Study of rickets in 16th century sailors could aid detection of the disease today
16 Dec 2014



New laser technology investigates bones of sailors who perished on Henry VIII’s ship.



Laser scans a deformed tibia to test for chemical abnormalities
(Credit: UCL)

New laser technology investigates bones of sailors who perished on Henry VIII’s ship

16 December 2014

Scientists have, for the first time, used lasers to analyse the bones from sailors aboard Henry VIII’s ship, the Mary Rose, to find evidence of rickets. The chemical make-up of these ancient bones could help identify the disease in the children of today.

The research was carried out at the Royal National Orthopaedic Hospital (RNOH) in Stanmore, North London as part of a study by University College London (UCL), the Science and Technology Facilities Council (STFC) and The Mary Rose Trust.

The Mary Rose was King Henry VIII’s flagship before it sank in battle on the 19th July 1545, resulting in over four hundred men losing their lives. The environment of the Solent meant that the ship and the sailors were preserved in silt, which helped to keep them in remarkably good condition.

The sailors’ bones were analysed with Raman spectroscopy, a pioneering, non-destructive laser technology, to identify evidence of bone disease. The application of Raman spectroscopy to the study of bone diseases in historical populations is new and the work is published in the Journal of Archaeological Science.

Cutaway illustration of the Mary Rose  
Cutaway illustration
of the Mary Rose
 (Credit:©Mary Rose Trust)

“Raman spectroscopy has been used to study precious archaeological samples for some time,” said Professor Pavel Matousek from STFC’s Central Laser Facility and one of the research team. “In another sphere, Raman is being used to detect modern bone diseases in humans, in a clinical setting; our group is one of those working on this problem. The present study is the first to combine the two strands, and attempt to use Raman to detect bone disease in ancient bones. Interestingly, some of the chemical information that we obtained from the 16th-century sailors could have a bearing on our studies of rickets in children in the 21st-century. “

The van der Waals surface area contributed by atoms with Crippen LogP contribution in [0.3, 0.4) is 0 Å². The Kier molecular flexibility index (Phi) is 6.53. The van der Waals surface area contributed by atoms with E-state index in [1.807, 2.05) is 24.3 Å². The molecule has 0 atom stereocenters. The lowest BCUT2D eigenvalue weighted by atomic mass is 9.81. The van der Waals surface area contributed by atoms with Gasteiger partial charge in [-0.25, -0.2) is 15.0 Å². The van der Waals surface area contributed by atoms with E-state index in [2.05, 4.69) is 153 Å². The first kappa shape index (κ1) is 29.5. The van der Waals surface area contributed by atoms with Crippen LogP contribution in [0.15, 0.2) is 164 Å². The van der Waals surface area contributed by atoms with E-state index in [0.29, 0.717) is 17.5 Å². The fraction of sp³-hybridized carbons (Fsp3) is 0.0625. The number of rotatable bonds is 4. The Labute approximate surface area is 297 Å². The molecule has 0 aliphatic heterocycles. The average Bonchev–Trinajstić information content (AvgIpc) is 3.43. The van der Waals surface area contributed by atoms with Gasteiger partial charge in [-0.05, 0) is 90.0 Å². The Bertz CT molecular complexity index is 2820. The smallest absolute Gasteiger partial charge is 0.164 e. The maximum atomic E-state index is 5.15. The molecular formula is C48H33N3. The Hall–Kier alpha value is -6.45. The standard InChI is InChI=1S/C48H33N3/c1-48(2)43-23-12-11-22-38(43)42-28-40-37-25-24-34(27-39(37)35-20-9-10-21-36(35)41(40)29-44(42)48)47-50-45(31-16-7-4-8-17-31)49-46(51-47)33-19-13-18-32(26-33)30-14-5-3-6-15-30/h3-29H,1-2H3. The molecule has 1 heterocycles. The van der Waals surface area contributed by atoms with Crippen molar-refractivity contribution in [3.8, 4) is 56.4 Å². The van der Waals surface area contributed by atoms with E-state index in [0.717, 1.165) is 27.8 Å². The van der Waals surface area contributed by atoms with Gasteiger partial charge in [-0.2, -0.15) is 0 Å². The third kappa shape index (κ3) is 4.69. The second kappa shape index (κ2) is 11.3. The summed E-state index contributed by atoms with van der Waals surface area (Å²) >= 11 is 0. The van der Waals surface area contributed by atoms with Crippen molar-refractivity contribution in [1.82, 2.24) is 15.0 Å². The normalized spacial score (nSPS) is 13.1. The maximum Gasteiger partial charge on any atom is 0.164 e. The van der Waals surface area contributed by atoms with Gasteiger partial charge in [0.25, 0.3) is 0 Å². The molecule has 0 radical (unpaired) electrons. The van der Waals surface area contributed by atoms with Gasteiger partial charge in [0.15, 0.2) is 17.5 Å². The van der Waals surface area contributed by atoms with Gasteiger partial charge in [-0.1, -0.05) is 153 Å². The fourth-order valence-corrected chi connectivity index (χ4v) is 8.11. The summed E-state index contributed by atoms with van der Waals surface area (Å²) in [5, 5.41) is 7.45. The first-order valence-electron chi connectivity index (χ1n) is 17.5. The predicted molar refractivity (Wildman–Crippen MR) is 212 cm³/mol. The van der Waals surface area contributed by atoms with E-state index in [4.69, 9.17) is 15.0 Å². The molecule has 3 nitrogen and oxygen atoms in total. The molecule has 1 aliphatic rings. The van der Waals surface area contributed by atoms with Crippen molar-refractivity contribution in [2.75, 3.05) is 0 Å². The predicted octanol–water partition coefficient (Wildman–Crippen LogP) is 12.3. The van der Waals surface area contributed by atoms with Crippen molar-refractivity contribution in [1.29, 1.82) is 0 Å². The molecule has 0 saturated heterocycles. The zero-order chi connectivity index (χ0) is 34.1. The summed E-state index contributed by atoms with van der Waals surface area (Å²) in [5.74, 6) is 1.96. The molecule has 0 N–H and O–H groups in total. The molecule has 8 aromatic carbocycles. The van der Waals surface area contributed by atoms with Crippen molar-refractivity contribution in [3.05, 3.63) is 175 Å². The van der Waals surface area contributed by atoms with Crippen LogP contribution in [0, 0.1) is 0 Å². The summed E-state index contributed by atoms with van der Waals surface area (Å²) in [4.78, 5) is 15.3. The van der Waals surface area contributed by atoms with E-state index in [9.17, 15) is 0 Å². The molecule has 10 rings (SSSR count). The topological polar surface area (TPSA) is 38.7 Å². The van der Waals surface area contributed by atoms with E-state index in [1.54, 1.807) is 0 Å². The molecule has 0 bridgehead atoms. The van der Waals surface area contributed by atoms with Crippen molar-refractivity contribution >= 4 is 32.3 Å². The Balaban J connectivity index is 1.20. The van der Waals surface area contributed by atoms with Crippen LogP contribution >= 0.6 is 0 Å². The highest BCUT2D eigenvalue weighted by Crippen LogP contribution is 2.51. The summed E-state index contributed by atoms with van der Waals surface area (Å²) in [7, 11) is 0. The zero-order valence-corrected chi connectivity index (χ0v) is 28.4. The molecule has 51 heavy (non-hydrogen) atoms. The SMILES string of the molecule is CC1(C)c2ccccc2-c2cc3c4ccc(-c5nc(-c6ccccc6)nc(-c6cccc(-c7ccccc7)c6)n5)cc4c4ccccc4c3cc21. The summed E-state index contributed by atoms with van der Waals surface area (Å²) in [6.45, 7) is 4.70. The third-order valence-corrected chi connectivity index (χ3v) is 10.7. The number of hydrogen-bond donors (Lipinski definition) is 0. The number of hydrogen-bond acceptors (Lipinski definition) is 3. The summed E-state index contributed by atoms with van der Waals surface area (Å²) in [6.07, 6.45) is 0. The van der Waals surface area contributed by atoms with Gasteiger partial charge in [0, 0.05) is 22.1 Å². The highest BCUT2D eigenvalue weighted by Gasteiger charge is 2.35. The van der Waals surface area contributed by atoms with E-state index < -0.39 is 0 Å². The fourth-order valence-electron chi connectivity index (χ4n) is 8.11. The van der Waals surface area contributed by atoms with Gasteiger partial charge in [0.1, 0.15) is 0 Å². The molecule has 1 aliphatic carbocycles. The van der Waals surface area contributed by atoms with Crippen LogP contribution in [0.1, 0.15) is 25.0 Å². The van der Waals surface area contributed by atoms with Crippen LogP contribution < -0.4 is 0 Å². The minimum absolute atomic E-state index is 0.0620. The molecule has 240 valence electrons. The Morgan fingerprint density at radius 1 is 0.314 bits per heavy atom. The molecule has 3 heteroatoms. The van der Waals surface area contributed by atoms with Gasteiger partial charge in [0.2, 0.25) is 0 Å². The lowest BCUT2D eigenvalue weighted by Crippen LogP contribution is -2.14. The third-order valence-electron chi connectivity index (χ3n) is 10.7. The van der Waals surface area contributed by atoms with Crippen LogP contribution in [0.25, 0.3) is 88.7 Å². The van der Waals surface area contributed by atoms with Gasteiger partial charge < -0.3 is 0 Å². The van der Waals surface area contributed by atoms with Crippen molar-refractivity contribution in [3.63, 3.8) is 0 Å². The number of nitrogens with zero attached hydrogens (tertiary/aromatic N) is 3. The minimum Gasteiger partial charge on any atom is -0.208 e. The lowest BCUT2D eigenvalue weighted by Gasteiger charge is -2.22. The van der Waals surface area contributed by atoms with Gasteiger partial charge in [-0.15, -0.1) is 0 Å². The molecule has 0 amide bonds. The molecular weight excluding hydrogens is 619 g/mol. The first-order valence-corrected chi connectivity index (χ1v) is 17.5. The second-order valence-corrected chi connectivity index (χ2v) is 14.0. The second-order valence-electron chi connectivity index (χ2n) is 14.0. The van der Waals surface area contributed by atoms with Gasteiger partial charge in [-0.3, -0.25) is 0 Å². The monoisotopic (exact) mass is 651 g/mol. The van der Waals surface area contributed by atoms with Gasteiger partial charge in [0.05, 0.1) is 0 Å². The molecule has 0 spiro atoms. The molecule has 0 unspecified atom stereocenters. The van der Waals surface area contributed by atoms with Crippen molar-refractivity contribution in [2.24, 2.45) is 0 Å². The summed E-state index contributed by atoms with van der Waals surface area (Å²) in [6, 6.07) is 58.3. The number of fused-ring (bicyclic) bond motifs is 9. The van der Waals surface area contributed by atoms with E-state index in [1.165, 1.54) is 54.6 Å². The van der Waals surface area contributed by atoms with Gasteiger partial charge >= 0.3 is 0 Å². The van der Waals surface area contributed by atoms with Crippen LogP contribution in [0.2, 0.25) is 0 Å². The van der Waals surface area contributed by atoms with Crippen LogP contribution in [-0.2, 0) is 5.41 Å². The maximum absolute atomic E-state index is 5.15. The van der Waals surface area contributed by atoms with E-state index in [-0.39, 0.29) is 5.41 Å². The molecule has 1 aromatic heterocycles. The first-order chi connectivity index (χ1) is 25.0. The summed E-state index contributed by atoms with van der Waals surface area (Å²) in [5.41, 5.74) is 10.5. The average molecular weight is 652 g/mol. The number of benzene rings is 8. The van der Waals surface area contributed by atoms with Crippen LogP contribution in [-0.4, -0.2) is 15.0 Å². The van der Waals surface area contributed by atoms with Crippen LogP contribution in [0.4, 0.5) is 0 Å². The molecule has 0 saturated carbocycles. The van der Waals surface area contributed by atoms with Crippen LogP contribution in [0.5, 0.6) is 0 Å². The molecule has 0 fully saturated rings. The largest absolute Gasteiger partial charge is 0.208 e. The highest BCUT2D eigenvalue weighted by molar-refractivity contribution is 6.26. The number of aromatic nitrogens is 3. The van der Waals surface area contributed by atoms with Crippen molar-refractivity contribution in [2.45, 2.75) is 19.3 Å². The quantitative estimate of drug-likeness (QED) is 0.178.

Tibia bones were obtained from The Mary Rose Trust, bones that appeared anatomically healthy and bones that were abnormal in shape. The deformations in the abnormal bones were suspected to be due to a metabolic bone disease such as rickets (the poor diet of the average person in the 1500s would have increased the prevalence of rickets). The results of the Raman study confirmed that the abnormally shaped bones did in fact have chemical abnormalities, which could potentially signify the presence of rickets.

Dr Kevin Buckley, another member of the research team from STFC’s Central Laser Facility, sai d,“This small study proves that, in concept, Raman spectroscopy can be used to study bone diseases in historical populations. Work by our group and by others has shown that a number of bone diseases have chemical signatures and the hope is we can go on to study more diseases in more archaeological samples”

The Raman technique shows potential as a tool for understanding the presence and prevalence of metabolic bone disease in historical populations and may have a place in modern-day detection of the condition, with reports earlier this year (link opens in a new window) warning that Britain is seeing a return of Tudor-era diseases.

Dr. Jemma Kerns, RAMAN Clinical Study Manager at UCL and RNOH, one of the scientists who conducted the study, commented: “This is the first time that this laser technology has been used to study bone disease in archaeological human bone. We have identified chemical changes in the bones, without damaging them. There is strong evidence to suggest that many of the sailors had suffered from childhood rickets and we hope to apply the Raman technique to the study of modern day rickets.”

The RAMAN study, led by UCL’s Professor Allen Goodship, was funded as part of a £1.7 million grant from the Engineering and Physical Sciences Research Council. The bones were measured in a laser facility at the Institute of Orthopaedics UCL. The ‘normal’ bones that were analysed as part of the study were supplied by the Vesalius Centre at the University of Bristol. 

Notes to editors

To see BBC coverage of this research please go to the BBC website (link opens in a new window).

To talk with the STFC laser team please contact Marion O’Sullivan, Press Officer, tel: 01235 445627 or 07824 888990.

To talk with the RNOH team please contact 0207 478 7802 and speak with Kelly Mortlock or Jack Storry. Alternatively email the RNOH team.

Contact: Springate, Emma (STFC,RAL,CLF)